How to Study for MCAT Physics with Sketchy MCAT

MCAT Physics involves a lot of memorization, but Sketchy MCAT is here to make all that physics studying a breeze.

If you feel a stroke of terror walking into physics class, you’re not alone. There are few things spookier than invisible forces at work. You know—forces like electricity and magnetism (or as we say on Halloween, ghosts).

I mean…one look at F = k[q1q2]/r2   or   B = (μ0I)/(2πr)   or   F = qvBsin(θ) and you might as well run screaming from that haunted house (also known as physics lab).

The good news: self-playing pianos are definitely fake. One hundred percent fake. Also good news: at Sketchy we’re all about taking the scare out of physics to help you ace this section on the MCAT.


Surprise! It’s…Physics

It might seem surprising that an entire section of the admissions test for medical school is about physics. Why not leave Newton to his apple tree and just expand the biology section for a more in-depth look at key topics like anatomy and physiology? Well…it turns out that physiology is just a slightly longer word for, uh, physics. Cells separate charges across their membranes kinda like batteries, neurons use electrical currents, and blood follows the laws of fluid dynamics. Of course there are also lung pressures and gas equations to understand respiration. Oh and an MRI involves magnets and x-rays use radiation. So yeah, turns out physics is kinda important to the entire human body / medicine situation. Even more so if you’re Frankenstein. 


Don’t Get Scared, Get Sketchy

Frankenstein may know a thing or two about physics, but he’s got nothing on Sketchy. We take complex topics like Optics, Periodic Motion, and Fluids and turn them into bite-sized candy bars—I mean videos—pairing concepts and equations with symbols that will stick with you and help you study. Then we place those symbols in visual spaces to make them extra sticky. Sticky as last year’s candy corn. Not so frightening after all, right? Though we can’t promise our sketches aren’t haunted…with memorable symbols.  


Electricity and Magnetism—Frightening Forces on the MCAT

So this Halloween save your teeth, unplug your doorbell, and check out our unit on Electricity and Magnetism. It’s got black cats, bats, witches and wizards, forests, full moons, and monsters—quite the spooky cast to guide you through topics like Coulomb’s law, conductivity and resistance, and capacitance. You definitely don’t want to miss these key details for the spookiest day of the year—MCAT test day. 


A Monster of a Test

But let’s forget about that uh terrifying thought for a minute. Go ahead and wash off that vampire face paint and hang up that daring silk cape, because with Sketchy you can feel confident facing all kinds of harrowing challenges on the MCAT physics section—like Magnetic Fields or staring down this two-headed dragon.

Though it might not look like it, this fellow means well. He just wants you to remember how to calculate the magnetic field from a straight current-carrying wire. Really, that’s all. Promise.  For more on the relationship between current and magnetic fields, head on over to this dragon’s lair (just don’t touch that treasure).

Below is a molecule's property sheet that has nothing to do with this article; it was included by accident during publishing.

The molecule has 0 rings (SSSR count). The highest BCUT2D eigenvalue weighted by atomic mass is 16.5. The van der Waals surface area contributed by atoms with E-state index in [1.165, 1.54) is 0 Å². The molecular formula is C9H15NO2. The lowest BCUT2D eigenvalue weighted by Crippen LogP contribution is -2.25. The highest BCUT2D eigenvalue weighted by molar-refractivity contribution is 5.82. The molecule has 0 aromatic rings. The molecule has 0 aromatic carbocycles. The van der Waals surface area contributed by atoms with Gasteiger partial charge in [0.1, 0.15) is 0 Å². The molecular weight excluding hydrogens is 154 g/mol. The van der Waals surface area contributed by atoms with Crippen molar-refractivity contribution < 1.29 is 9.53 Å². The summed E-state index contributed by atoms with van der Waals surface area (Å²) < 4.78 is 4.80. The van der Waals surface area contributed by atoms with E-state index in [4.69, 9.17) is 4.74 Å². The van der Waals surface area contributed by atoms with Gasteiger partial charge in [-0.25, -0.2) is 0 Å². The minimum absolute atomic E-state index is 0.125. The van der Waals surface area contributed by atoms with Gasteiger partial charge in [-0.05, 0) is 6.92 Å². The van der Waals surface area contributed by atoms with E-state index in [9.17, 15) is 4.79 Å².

Sketchy MCAT Physics


It Was a Dark and Stormy Night…

Of course, on Halloween there’s always the potential for some really scary stuff—like that one house in the neighborhood that hands out toothpaste instead of candy. Or like in this sketch about electrostatic potential energy. This voltage creature looks like it’s up to no good. You can tell because it makes more than one appearance around Sketchy—often getting into trouble. We use recurring symbols like this to help you store away super important information as you move from lesson to lesson and across units as you’re studying for the MCAT.

Sketchy MCAT Physics


Superpowers Unite!

Fortunately the good forces around here seem to be pretty strong–definitely strong enough to help you recall how charges move through magnetic fields.

Sketchy MCAT Physics

Can you guess which of these fairies is moving perpendicular and which is moving parallel? Hint: A charge moving perpendicular to a magnetic field experiences a magnetic force that causes it to move in a circular path.

Sketchy MCAT Physics

Check out our full MCAT physics lesson on Magnetic Forces to conjure some more magnetic magic.


All Work and No…Energy 

As you can see, we weren’t joking about that spooky cast. But if all the monsters and supernatural forces aren’t frightening enough for you, take a ride into the depths of Sketchy’s mines. Bring a flashlight though because it gets dark; you definitely don’t want to be surprised by the Worcs.

Sketchy MCAT Physics

They don’t take their…uh work, lightly. But spend some time with them and you’ll know potential and kinetic energy forward and backward. Get it—forward and backward—conservation of energy…oof. Really though, forget that terrifying pun and check out Sketchy’s Work and Energy unit to learn about Kinetic and Potential Energy and Conservative and Nonconservative forces. Just look at this friendly(?) creature symbolizing which forces are conservative.

2.2.2 Script Work Energy Conserv_Nonconserv Work-1


Okay okay we know what you’re thinking. This is a lot of stuff to remember. Like, a lot. And we haven’t even talked about the other MCAT sections yet. Yikes! But not to worry, because at Sketchy we know what you’re going through. We’ve been there. Halloween jokes aside, taking the MCAT can be a bit frightening. And while studying for it, you might feel kinda like a zombie. That’s why we’ve built an entire MCAT course just for you. It’s a course full of jokes and art and animations, along with unforgettable symbols, wily creatures, and magical forces.

So go ahead and give Sketchy a try. You might just find that physics is kinda… fun? Now that’s spooky.

Try Sketchy for free. Sign up today ⮕

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